Should you follow Warren Buffett into Apple? No.
Before getting into the reasons for that conclusion, let’s review Buffett’s views on investing in technology companies. Back in the 1990s, he said that he would not invest in his friend, Bill Gates’s Microsoft because he did not understand the industry.
That proved to be a wise decision on Buffett’s part since Microsoft stock peaked in December 1999 at about $58 and has never regained that high. The stock has done well though, surging to about $50 since it bottomed out at $17 in January 2009 — long after Gates left the CEO slot there.
Buffett has since changed his mind.
In May, he followed up a costly bet on IBM — estimated to be underwater by at least $1 billion — by letting “one of his deputies” make a $1.1 billion bet on Apple. I have written for the last three years that Apple’s best days are behind it, and indeed by June 2 its shares traded 28% below their May 2015 all-time high after it suffered declining sales in its most recent quarter.
But let’s give bulls a place in the debate here. Steve Wallman, a money manager in Middleton, Wisconsin told Bloomberg that Buffett’s bet on Apple is “A no-brainer. The company is cheap. It has a boatload of cash.” Wallman was right about the cash — Apple reported $55.3 billion in cash at the end of March 2016.
But is Apple cheap? Wallman obviously believes that’s true.
If Apple’s earnings grow faster than expected — say at 15% compared to its current Price/Earnings ratio of 10.45 — then its shares will indeed look inexpensive. But what if Apple continues to shrink for the rest of 2016 and is not able to come up with a new product that will make up for the slowdown in its iPhone business in China, which fell 26% in the first quarter — contributing to Apple’s 22% plunge in net income?
Will Apple make up the difference in India?
In May, Apple — which has a mere 2% of the Indian smartphone market — was blocked from selling used iPhones in India. That would have helped Apple to make money selling iPhones at a lower price.
Will Apple make enough revenue and profit from a TV, mobile payments, or a car?
Probably not. It has been working on a TV for years, with limited success and mobile payments in an industry with low margins. For example, Square suffered a negative net margin of 26% in the most recent quarter — and intense competition.
I am particularly skeptical of Apple’s prospects for getting growth from cars. That was triggered by Morgan Stanley’s May prediction that cars will add $400 billion to Apple’s top line by 2030 — getting 16% of the $2.6 trillion “shared mobility” market (the same share as its smartphone share).
I do not think that will happen for two reasons: Apple lacks the capabilities to compete in the car industry and incumbents are not going to give up their market share without a fight.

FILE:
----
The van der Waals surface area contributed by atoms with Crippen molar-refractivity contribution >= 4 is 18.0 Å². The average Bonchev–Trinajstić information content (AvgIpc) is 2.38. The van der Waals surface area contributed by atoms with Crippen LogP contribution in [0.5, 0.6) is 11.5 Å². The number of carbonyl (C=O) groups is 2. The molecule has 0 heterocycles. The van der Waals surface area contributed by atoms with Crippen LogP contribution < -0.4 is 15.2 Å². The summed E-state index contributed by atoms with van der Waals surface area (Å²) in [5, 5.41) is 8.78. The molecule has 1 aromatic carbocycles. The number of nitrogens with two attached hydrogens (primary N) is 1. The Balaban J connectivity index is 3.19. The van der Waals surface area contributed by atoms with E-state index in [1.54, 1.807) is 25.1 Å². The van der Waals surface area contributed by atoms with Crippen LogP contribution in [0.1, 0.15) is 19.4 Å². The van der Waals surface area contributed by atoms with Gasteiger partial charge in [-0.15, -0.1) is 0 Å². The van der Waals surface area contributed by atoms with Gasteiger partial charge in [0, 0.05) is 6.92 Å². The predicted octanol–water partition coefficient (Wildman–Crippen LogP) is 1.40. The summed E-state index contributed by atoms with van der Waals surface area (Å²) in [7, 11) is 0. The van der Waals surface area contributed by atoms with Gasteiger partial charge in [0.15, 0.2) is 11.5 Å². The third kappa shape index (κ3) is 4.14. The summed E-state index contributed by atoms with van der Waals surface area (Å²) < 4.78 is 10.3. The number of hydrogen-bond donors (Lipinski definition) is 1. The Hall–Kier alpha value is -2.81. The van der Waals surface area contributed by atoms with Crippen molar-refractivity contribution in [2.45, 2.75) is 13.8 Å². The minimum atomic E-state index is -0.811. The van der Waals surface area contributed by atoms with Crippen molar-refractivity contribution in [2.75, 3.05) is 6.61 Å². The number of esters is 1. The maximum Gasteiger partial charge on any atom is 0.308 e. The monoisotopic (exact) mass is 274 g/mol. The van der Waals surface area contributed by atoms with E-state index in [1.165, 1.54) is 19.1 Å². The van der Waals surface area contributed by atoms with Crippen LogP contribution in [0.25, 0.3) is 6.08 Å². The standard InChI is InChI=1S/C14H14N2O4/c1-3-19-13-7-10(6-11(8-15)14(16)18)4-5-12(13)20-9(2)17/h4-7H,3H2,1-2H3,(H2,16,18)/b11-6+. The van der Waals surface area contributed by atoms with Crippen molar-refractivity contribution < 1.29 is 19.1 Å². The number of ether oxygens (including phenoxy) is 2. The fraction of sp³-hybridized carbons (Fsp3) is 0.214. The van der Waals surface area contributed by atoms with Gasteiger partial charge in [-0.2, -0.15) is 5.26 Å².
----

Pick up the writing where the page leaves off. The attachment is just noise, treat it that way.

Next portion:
To be fair, Apple has the largest market capitalization for a reason — it was able to build four capabilities that enabled it to carve out a significant share of three crowded industries in a row. Specifically, Apple’s iPod took share in the MP3 player market; its iPhone took a big piece of the cell phone market; and its iPad gained tablet prominence. In each industry, Apple used capabilities in hardware design, marketing, supply chain, and content partnering to win significant share.
While cars are a huge industry in which Apple does not compete, the skills needed to design, manufacture, distribute, and service a handheld device are very different than what it takes to do the same for a car. Apple is reportedly taking some steps aimed at developing a car such as investing $1 billion in a Chinese ride-sharing company and hiring 1,800 people by 2019 for a rumored Project Titan.
But Apple faces powerful incumbent automobile makers that control huge chunks of the market already. According to Statista, these rivals include General Motors (17.7% 2014 U.S. market share), Ford (14.5%), and Toyota (14.5%). Moreover, many of these companies are taking steps to adapt to the shared mobility market already. Ford and GM are among the incumbents that are following in the footsteps of Daimler and BMW in setting up subsidiaries to target the shared mobility market, according to Frost & Sullivan.
Meanwhile Apple faces increasing woes in China. Regulators there shut down its iBooks and iTunes Movies stores and its products are being subjected to security reviews to see whether the data encryption and data storage inside Apple’s products “pose potential security threats to the country and its consumers.”
How long will Apple investors have to wait before it can turn a 22% net income plunge to, say, 15% profit growth? Cook has had nearly four years to demonstrate that he can replace the revenues lost as the iPhone matures. I don’t think he will be able to do that and therefore Buffett will lose money on his Apple investment.
How do you think Apple can grow?